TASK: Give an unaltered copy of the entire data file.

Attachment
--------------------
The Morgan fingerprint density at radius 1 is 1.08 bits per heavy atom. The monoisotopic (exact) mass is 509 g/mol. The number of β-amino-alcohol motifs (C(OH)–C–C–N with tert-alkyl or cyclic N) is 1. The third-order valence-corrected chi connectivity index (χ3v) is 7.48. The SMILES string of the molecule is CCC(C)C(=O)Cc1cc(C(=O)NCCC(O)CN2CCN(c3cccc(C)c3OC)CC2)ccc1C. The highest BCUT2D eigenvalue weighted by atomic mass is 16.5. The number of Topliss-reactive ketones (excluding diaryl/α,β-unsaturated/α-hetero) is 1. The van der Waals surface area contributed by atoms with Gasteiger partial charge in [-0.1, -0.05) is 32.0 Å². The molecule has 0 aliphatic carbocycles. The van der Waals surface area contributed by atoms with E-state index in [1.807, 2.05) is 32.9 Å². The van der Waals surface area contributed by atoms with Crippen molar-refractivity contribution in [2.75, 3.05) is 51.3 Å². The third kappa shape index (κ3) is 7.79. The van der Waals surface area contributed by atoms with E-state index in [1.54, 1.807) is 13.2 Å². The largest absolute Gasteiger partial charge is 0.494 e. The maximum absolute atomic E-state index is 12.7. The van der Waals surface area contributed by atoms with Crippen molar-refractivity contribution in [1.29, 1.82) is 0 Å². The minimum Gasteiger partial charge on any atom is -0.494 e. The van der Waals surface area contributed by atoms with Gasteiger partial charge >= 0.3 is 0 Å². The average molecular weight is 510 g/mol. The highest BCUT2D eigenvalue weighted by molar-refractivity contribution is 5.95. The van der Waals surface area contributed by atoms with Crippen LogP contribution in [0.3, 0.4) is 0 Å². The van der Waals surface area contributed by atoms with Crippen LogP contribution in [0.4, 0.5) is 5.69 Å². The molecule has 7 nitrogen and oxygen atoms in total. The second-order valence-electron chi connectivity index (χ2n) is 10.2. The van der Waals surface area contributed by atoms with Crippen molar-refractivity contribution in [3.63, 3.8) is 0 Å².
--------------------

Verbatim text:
The Morgan fingerprint density at radius 1 is 1.08 bits per heavy atom. The monoisotopic (exact) mass is 509 g/mol. The number of β-amino-alcohol motifs (C(OH)–C–C–N with tert-alkyl or cyclic N) is 1. The third-order valence-corrected chi connectivity index (χ3v) is 7.48. The SMILES string of the molecule is CCC(C)C(=O)Cc1cc(C(=O)NCCC(O)CN2CCN(c3cccc(C)c3OC)CC2)ccc1C. The highest BCUT2D eigenvalue weighted by atomic mass is 16.5. The number of Topliss-reactive ketones (excluding diaryl/α,β-unsaturated/α-hetero) is 1. The van der Waals surface area contributed by atoms with Gasteiger partial charge in [-0.1, -0.05) is 32.0 Å². The molecule has 0 aliphatic carbocycles. The van der Waals surface area contributed by atoms with E-state index in [1.807, 2.05) is 32.9 Å². The van der Waals surface area contributed by atoms with Crippen molar-refractivity contribution in [2.75, 3.05) is 51.3 Å². The third kappa shape index (κ3) is 7.79. The van der Waals surface area contributed by atoms with E-state index in [1.54, 1.807) is 13.2 Å². The largest absolute Gasteiger partial charge is 0.494 e. The maximum absolute atomic E-state index is 12.7. The van der Waals surface area contributed by atoms with Crippen molar-refractivity contribution in [1.29, 1.82) is 0 Å². The minimum Gasteiger partial charge on any atom is -0.494 e. The van der Waals surface area contributed by atoms with Gasteiger partial charge >= 0.3 is 0 Å². The average molecular weight is 510 g/mol. The highest BCUT2D eigenvalue weighted by molar-refractivity contribution is 5.95. The van der Waals surface area contributed by atoms with Crippen LogP contribution in [0.3, 0.4) is 0 Å². The van der Waals surface area contributed by atoms with Crippen LogP contribution in [0.4, 0.5) is 5.69 Å². The molecule has 7 nitrogen and oxygen atoms in total. The second-order valence-electron chi connectivity index (χ2n) is 10.2. The van der Waals surface area contributed by atoms with Crippen molar-refractivity contribution in [3.63, 3.8) is 0 Å².